June 30, 2021
A commitment to efficiency is baked into the operation of this year’s Peanut Efficiency Award winners for the Upper Southeast.
Wilbur Ward has used this approach since his first peanut crop in 1968, and it is an approach that son Dan Ward continues today. With ongoing price fluctuations, never ending weather challenges and disease pressure year in and year out, both father and son agree that efficiency is the only way to stay in business with peanut farming.
The Wards have farmed in Bladen County near Clarkton, N.C., for seven generations. Today, they farm 2,050 acres of corn, soybeans, and peanuts. This year, the family is growing 340 acres of Virginia-type peanuts as seed peanuts for Birdsong Peanut Company and North Carolina Foundation Seed Producers.
At age 82, Wilbur Ward is still involved full time in the farming operation with son Dan Ward. Dan’s son-in-law, Sean Morris, has been a partner in the operation since 2016. Sean is married to Dan and Julie Ward’s oldest daughter, Emily.
The Ward family has had a long history of stellar peanut yields. Back in the 1970s, Wilbur Ward was able to achieve remarkable yields of 5,500 pounds per acre when most North Carolina peanut farmers were making just over 2,000 pounds per acre. Wilbur credits the use of Furadan to control nematodes as the reason for the remarkable yields, but his commitment to efficiency certainly paid a role.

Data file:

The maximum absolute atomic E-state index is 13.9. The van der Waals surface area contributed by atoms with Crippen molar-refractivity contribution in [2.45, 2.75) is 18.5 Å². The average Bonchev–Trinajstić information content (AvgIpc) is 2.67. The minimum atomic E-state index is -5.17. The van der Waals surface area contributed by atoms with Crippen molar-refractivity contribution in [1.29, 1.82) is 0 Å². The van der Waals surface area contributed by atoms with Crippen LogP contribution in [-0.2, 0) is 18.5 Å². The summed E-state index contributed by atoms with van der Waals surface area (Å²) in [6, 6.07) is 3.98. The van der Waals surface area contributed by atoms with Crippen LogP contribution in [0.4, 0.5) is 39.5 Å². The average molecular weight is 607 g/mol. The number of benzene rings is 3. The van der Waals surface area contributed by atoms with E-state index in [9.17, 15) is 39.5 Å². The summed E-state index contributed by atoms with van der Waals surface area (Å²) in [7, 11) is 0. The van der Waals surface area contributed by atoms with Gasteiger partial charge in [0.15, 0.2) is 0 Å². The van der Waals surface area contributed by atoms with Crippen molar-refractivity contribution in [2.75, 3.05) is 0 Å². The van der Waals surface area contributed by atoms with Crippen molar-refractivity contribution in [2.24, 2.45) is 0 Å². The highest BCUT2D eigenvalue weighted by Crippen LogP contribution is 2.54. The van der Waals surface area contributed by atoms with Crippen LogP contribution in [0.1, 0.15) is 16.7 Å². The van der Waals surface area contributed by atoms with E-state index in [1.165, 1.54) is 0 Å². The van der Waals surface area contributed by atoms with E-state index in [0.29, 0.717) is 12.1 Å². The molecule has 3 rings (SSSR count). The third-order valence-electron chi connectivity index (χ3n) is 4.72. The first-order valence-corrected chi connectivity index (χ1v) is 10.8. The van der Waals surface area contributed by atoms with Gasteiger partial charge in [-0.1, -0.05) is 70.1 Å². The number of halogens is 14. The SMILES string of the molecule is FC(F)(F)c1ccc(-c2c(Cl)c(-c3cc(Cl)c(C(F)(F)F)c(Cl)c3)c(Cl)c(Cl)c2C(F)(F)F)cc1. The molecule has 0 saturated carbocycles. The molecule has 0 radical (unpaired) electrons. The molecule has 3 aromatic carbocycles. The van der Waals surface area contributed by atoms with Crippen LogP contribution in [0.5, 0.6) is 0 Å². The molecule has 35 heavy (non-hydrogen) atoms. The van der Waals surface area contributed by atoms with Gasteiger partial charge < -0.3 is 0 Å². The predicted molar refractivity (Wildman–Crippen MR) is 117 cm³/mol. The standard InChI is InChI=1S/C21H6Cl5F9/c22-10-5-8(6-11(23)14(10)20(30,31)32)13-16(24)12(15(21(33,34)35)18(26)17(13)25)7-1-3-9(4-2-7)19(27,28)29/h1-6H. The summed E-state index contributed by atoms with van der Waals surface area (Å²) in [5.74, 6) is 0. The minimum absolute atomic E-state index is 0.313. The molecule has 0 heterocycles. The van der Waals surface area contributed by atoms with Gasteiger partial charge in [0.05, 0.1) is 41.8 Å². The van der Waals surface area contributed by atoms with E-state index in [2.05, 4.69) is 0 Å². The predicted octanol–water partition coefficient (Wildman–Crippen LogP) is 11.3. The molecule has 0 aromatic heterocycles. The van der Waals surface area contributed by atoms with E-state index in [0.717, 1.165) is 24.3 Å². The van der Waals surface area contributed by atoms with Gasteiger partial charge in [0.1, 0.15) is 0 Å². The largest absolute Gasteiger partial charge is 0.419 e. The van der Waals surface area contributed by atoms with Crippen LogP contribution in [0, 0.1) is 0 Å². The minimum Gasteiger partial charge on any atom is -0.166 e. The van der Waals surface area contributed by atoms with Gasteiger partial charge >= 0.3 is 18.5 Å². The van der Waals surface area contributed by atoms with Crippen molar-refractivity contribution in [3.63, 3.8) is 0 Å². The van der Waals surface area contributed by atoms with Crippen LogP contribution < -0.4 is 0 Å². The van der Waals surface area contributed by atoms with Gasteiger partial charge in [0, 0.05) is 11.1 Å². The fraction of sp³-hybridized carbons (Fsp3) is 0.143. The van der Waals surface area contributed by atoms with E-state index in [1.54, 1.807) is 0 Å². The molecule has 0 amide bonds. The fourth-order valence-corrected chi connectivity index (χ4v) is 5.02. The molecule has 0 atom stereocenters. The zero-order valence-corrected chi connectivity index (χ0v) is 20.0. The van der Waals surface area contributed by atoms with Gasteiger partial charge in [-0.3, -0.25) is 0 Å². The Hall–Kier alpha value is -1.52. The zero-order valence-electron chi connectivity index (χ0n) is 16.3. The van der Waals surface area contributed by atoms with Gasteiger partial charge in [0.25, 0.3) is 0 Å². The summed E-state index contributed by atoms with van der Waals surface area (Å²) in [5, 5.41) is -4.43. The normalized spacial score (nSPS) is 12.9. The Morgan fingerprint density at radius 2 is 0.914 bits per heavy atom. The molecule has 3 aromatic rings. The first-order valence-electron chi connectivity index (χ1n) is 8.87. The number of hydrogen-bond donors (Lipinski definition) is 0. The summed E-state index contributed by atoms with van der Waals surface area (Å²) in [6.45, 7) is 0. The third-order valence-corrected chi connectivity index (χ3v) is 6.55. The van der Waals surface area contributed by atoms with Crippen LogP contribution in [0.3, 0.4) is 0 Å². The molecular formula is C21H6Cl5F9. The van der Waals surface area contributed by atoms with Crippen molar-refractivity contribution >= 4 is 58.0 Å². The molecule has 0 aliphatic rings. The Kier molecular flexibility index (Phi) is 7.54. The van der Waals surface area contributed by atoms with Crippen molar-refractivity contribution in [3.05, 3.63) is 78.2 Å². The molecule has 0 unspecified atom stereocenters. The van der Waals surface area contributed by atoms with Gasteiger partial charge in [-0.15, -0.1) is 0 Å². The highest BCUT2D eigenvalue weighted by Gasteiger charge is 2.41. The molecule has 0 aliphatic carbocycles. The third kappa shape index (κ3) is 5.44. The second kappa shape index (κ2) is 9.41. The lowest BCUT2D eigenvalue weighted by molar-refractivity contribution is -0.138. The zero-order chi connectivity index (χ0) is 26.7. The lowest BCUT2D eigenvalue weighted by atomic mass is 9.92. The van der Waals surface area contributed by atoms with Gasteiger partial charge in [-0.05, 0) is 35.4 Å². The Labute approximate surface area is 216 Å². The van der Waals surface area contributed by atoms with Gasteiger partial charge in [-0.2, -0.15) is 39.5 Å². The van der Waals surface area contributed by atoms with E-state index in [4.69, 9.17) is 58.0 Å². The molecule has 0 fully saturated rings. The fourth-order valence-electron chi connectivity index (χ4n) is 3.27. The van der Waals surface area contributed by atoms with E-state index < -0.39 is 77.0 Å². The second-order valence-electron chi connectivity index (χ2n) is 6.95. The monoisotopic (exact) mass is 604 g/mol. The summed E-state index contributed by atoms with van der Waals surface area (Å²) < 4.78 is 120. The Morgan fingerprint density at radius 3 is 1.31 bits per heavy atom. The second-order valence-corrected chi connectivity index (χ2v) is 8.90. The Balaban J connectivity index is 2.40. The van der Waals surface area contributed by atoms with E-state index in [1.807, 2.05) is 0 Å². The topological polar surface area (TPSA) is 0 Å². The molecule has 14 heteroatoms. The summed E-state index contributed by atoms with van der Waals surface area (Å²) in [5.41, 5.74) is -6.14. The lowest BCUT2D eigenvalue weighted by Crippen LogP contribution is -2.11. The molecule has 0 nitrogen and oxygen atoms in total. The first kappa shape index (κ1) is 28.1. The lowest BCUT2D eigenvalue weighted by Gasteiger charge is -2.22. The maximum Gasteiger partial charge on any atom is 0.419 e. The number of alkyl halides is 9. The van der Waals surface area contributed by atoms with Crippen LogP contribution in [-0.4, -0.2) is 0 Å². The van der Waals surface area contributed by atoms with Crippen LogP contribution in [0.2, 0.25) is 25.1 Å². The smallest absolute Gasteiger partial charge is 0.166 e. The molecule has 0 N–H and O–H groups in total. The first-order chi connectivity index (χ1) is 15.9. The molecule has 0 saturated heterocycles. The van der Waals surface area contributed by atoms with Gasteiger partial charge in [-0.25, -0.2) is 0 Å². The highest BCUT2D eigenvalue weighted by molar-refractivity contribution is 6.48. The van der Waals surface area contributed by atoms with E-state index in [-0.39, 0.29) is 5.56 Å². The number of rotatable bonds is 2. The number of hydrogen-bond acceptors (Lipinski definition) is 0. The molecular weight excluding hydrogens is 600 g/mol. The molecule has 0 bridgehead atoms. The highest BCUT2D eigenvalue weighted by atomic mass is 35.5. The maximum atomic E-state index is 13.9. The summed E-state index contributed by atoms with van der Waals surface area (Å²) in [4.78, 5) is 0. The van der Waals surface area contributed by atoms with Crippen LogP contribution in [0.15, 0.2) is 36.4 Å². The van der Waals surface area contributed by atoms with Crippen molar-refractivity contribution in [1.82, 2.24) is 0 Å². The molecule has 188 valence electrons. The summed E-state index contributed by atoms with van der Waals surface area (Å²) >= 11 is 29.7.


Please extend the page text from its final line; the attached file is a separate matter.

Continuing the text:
Yield increases begin in 1972
“We saw yield increases beginning in 1972,” the elder Ward said. “We won the state yield contest three years in a row. We saw an unexplained difference with Furadan. We were making yields of 3,500 to 4,000 pounds per acre. When it jumped to 5,000, it really got our attention.”
In the 1980s and 1990s, the Wards, like other peanut farmers across the Southeast, saw drops in yields due to the emergence of tomato spotted wilt virus, a major challenge many feared would wipe out the region’s peanut industry. New varieties and improved cultural practices helped farmers get a handle on the disease.